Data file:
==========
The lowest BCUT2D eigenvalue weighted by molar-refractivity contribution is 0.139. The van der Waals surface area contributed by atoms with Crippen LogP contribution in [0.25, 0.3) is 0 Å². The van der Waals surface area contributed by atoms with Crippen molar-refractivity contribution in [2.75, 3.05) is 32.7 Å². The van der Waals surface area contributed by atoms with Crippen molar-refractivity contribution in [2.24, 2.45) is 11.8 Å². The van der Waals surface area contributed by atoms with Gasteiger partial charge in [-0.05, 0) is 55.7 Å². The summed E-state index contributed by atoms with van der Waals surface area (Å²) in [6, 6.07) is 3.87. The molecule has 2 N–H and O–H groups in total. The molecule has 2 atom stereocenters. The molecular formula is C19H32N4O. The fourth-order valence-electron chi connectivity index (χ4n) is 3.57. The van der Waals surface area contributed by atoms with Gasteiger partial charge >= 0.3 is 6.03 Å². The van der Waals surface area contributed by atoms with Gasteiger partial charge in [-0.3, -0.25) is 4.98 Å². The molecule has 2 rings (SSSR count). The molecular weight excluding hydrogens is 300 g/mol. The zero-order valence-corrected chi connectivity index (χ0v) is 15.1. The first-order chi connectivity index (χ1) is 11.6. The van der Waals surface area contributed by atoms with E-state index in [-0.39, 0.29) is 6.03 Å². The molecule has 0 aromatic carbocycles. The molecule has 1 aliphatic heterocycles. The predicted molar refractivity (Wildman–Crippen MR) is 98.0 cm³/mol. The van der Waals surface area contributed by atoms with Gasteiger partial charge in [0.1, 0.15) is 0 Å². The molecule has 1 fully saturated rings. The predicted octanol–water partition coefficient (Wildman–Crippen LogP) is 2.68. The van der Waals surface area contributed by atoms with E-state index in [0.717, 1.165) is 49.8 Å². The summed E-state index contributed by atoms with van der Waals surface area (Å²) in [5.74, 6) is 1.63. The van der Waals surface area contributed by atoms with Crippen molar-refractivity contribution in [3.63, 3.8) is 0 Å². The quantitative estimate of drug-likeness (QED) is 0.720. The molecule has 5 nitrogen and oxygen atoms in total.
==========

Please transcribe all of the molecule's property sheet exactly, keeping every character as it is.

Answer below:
The lowest BCUT2D eigenvalue weighted by molar-refractivity contribution is 0.139. The van der Waals surface area contributed by atoms with Crippen LogP contribution in [0.25, 0.3) is 0 Å². The van der Waals surface area contributed by atoms with Crippen molar-refractivity contribution in [2.75, 3.05) is 32.7 Å². The van der Waals surface area contributed by atoms with Crippen molar-refractivity contribution in [2.24, 2.45) is 11.8 Å². The van der Waals surface area contributed by atoms with Gasteiger partial charge in [-0.05, 0) is 55.7 Å². The summed E-state index contributed by atoms with van der Waals surface area (Å²) in [6, 6.07) is 3.87. The molecule has 2 N–H and O–H groups in total. The molecule has 2 atom stereocenters. The molecular formula is C19H32N4O. The fourth-order valence-electron chi connectivity index (χ4n) is 3.57. The van der Waals surface area contributed by atoms with Gasteiger partial charge >= 0.3 is 6.03 Å². The van der Waals surface area contributed by atoms with Gasteiger partial charge in [-0.3, -0.25) is 4.98 Å². The molecule has 2 rings (SSSR count). The molecular weight excluding hydrogens is 300 g/mol. The zero-order valence-corrected chi connectivity index (χ0v) is 15.1. The first-order chi connectivity index (χ1) is 11.6. The van der Waals surface area contributed by atoms with E-state index in [-0.39, 0.29) is 6.03 Å². The molecule has 0 aromatic carbocycles. The molecule has 1 aliphatic heterocycles. The predicted molar refractivity (Wildman–Crippen MR) is 98.0 cm³/mol. The van der Waals surface area contributed by atoms with Gasteiger partial charge in [0.1, 0.15) is 0 Å². The molecule has 1 fully saturated rings. The predicted octanol–water partition coefficient (Wildman–Crippen LogP) is 2.68. The van der Waals surface area contributed by atoms with E-state index in [0.717, 1.165) is 49.8 Å². The summed E-state index contributed by atoms with van der Waals surface area (Å²) in [5.74, 6) is 1.63. The van der Waals surface area contributed by atoms with Crippen molar-refractivity contribution in [3.63, 3.8) is 0 Å². The quantitative estimate of drug-likeness (QED) is 0.720. The molecule has 5 nitrogen and oxygen atoms in total.